Referring now also to FIG. 4, a small electric motor 32 is mechanically connected via gears 34 or other means to an engageable zoom adjustment ring or gear 36. A series of speed reduction gears according to a commonly known configuration may be necessary or useful in order to actuate the zoom adjustment ring 36 using a low power, low torque motor 32. Optionally, an external adjustment knob 38 may be mechanically interconnected to the gearing system 34, 36 such that rotation of the knob 38 will allow manual adjustment of the magnification in the event of equipment or battery failure. Access to the mechanics compartment for assembly or repair may be had by the removal of an access panel 48 held in place by screws 50 or other well know attachment means.

The device 10 may also include a viewable indicator dial 40 which may be mechanically or otherwise connected to the zoom adjustment ring 36 or other gearing 34 to indicate the magnification status of the scope 12. For example, a dial indicator 40 may be connected by a drive axle 44 to a gear 46 that engages an appropriate portion of the gearing mechanism 34, 36.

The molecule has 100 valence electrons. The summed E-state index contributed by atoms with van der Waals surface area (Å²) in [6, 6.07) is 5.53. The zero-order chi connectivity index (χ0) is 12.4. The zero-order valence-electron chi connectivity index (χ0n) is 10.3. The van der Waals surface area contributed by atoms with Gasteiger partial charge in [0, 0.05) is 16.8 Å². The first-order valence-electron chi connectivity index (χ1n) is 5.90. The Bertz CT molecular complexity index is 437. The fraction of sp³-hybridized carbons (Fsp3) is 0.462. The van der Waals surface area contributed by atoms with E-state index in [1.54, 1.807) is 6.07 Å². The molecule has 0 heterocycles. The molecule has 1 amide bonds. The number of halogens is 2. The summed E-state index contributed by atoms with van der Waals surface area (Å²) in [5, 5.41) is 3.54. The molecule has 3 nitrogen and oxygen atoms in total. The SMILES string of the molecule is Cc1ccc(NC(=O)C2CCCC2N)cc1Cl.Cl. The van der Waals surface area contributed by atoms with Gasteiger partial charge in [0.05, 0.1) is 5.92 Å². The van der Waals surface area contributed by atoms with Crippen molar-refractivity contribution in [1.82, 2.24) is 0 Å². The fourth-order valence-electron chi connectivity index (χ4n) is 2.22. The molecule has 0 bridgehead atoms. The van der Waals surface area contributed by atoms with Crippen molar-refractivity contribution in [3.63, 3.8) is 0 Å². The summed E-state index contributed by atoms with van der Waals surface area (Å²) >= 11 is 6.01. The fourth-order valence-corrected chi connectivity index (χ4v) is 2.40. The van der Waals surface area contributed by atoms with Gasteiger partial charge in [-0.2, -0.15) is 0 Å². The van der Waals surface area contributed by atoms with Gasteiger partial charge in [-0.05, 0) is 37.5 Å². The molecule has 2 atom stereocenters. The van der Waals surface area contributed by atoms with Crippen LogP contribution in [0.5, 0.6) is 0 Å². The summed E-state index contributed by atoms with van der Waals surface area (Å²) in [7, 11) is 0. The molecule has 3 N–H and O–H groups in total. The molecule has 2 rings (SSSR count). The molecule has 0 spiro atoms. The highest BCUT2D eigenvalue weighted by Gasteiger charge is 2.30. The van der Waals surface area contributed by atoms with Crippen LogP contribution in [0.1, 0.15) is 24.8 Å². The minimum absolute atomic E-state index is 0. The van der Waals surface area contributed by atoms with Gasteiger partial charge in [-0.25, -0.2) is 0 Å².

The motor 32 may be electronically controlled 52 either remotely, via radio frequency or infrared, or by pressing on-board buttons 54, 56 conveniently positioned on the housing 20, 28. Power from the battery 58 is selectively delivered to the motor 32 to operate in both forward and reverse directions. Electronics 52 necessary to control the motor 32 either remotely or from on-board controls 54, 56 may be designed and made in accordance with any of several constructions that are well know in the prior art. A power indicator light 60 may also be conveniently positioned for viewing by the user.

Referring now to FIGS. 5-7, according to another important aspect of the present invention, a wireless remote control unit 62 is provided. In preferred form, the controller 62 includes a pair of small and thin (button-like) momentary contact switches 64 which are connected by wires 66, 68, 70, 72 to a transmitter and power supply 74, which are also selected or constructed from well known and commercially available parts.

The wireless controller unit 62 may be constructed in the form of a partial “glove” such that the switches 64 are positioned at the tips of two of the users fingers. The switches 64 may be sewn or otherwise formed into finger stalls 76, 78 that cover only the fingertip region. The transmitter/battery unit 74 may be held in position on the back of the users hand or fingers by an attachment band or bands 80.